5 Tactics to Make Sure You Never Run Out of Content Ideas. People come together in subreddits, which are small communities created to discuss specific topics in detail. Let’s say, for example, I’m running a niche blog all about yoga. Sometimes you may know exactly why an idea worked or didn’t; sometimes your audience may have to point it out for you. Use GetCrate.co to Find Inspiration for Content Ideas Rather than scouring the internet for content ideas, let Crate do the work for you. I’ve relied on Crate many times to help me come up with new ideas for blog posts and SlideShare decks. This is why Crate is great for gaining insight into what type of content a specific audience might be interested in. Content is no different. It’s the idea of updating old blog posts with new content to make them as fresh and relevant today as they were three or four years ago: Remember that SlideShare you created? Use Google Keyword Planner to Find Commonly Searched Topics Wouldn’t it be great if you knew what other people were thinking?
Google claims that by the end of 2017, 100 percent of their data centers will be running off renewable energy. This is both great for the environment and great for Google, reducing their enormous energy consumption, which in 2016 matched that of the entire city of San Francisco.
By using solar, wind, and other renewable energy resources, Google is ensuring it will never run out of energy or be reliant on external power again. If only this could be done for all resources: becoming self-sufficient, decreasing energy output and saving both time and money.
In many ways, content is similar to energy. Google and many other companies rely on both to fuel their business. Like energy, content is being generated constantly—just think of the articles written before, during, and after a single NFL Sunday.
The key is creating content that’s relevant without spending tons of money and time in the process. You want your content to be both great and plentiful, and you want it to be generated sustainably—like Google’s energy will soon be. (highlight to tweet)
To help you become self-reliant and stress-free when it comes to content, here are five ways you can turn your content into a renewable resource, ensuring that you never run out of ideas or waste precious time and energy again.
1. Use “Sort by Top” on Reddit (and Other Forums) to Find Interesting Topics
Reddit declares itself to be the “Front page of the Internet,” and for good reason. As of June 2015, Reddit had over 36 million registered users and millions of posts and comments. If you’ve ever been lucky enough to be on the front page of Reddit, you know the thrill of the accomplishment—and the agony of knowing how short the stay at the top can be.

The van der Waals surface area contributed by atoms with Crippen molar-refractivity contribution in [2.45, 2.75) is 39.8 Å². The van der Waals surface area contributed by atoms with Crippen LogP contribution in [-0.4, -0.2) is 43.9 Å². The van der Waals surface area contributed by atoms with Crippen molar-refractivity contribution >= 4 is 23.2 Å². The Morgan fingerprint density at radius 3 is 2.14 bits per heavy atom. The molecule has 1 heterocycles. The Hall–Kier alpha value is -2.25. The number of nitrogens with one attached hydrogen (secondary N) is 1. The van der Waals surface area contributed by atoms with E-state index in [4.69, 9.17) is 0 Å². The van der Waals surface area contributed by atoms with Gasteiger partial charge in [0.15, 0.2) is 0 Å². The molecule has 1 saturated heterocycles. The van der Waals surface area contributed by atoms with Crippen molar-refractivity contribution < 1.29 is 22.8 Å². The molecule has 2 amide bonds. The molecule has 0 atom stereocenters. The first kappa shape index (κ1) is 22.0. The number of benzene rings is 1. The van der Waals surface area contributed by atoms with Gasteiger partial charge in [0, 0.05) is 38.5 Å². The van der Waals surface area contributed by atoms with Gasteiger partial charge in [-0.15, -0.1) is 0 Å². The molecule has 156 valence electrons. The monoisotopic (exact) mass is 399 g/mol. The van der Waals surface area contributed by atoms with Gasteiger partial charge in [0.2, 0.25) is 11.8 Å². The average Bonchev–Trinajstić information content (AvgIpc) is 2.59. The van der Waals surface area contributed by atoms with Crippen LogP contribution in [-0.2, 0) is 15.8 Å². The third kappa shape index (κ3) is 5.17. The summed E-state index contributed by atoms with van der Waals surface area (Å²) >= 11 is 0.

With a very large and active user community, Reddit sees millions of posts and comments daily. People come together in subreddits, which are small communities created to discuss specific topics in detail. There are subreddits all about the latest TV shows, video games, pop culture, politics, and more. Some of the most informed people on any given topic spend hours sharing their expertise with community members on Reddit.
This is why it’s a great place for content ideas. Let’s say, for example, I’m running a niche blog all about yoga. If I happened to hit a roadblock, I could use Reddit for inspiration. I would start by finding a relevant subreddit like reddit.com/r/yoga and checking to see if it’s active. On the right side of every Subreddit you’ll see subscriber and activity levels:
With 10,000 active Subreddits (and more than 800,000 others) to choose from, you can get as general or specific as you’d like. When searching for content ideas, I like to find Subreddits with at least 10,000 subscribers, as they tend to have the most gold. Once you’ve found a promising community, sort the content by what’s most popular—this is typically the “top” button in the navigation bar:
Using this feature lets you know exactly what people are reading and talking about and can give you a leg up on finding what to write about. Here’s a sample of top content from the yoga community:
From this, I can find a handful of ideas:
- Five Lessons from Russell Simmons That Will Help Your Yoga Practice
- Everything You Need to Know About a Maksikanagasana
- Why Yoga Can Offer You a Wonderful Perspective on Discomfort
- Six Ways to Improve Your Yoga Handstand (with Visuals)
- What Every Guy Needs to Know Before Trying Yoga
And trust me—I could go on and on!
2. Track Your Own Successes and Failures, Then Write About Them
Are you doing better than last year or worse? Are you plateauing when you projected growth? Did you gain 10 pounds from working too hard or lose the 20 you’ve been meaning to lose? Are you fired up about a world-changing idea, or have you finally decided to stop working on a not-so-world-changing idea?
Any of these things are teachable moments, and not just for you. If something works for you, let others know. If you took a swing and missed, don’t just keep that to yourself—it’s what your audience is looking for. Stories of trying and failing and trying again can make some of the best content out there. Take, for example, the brilliance…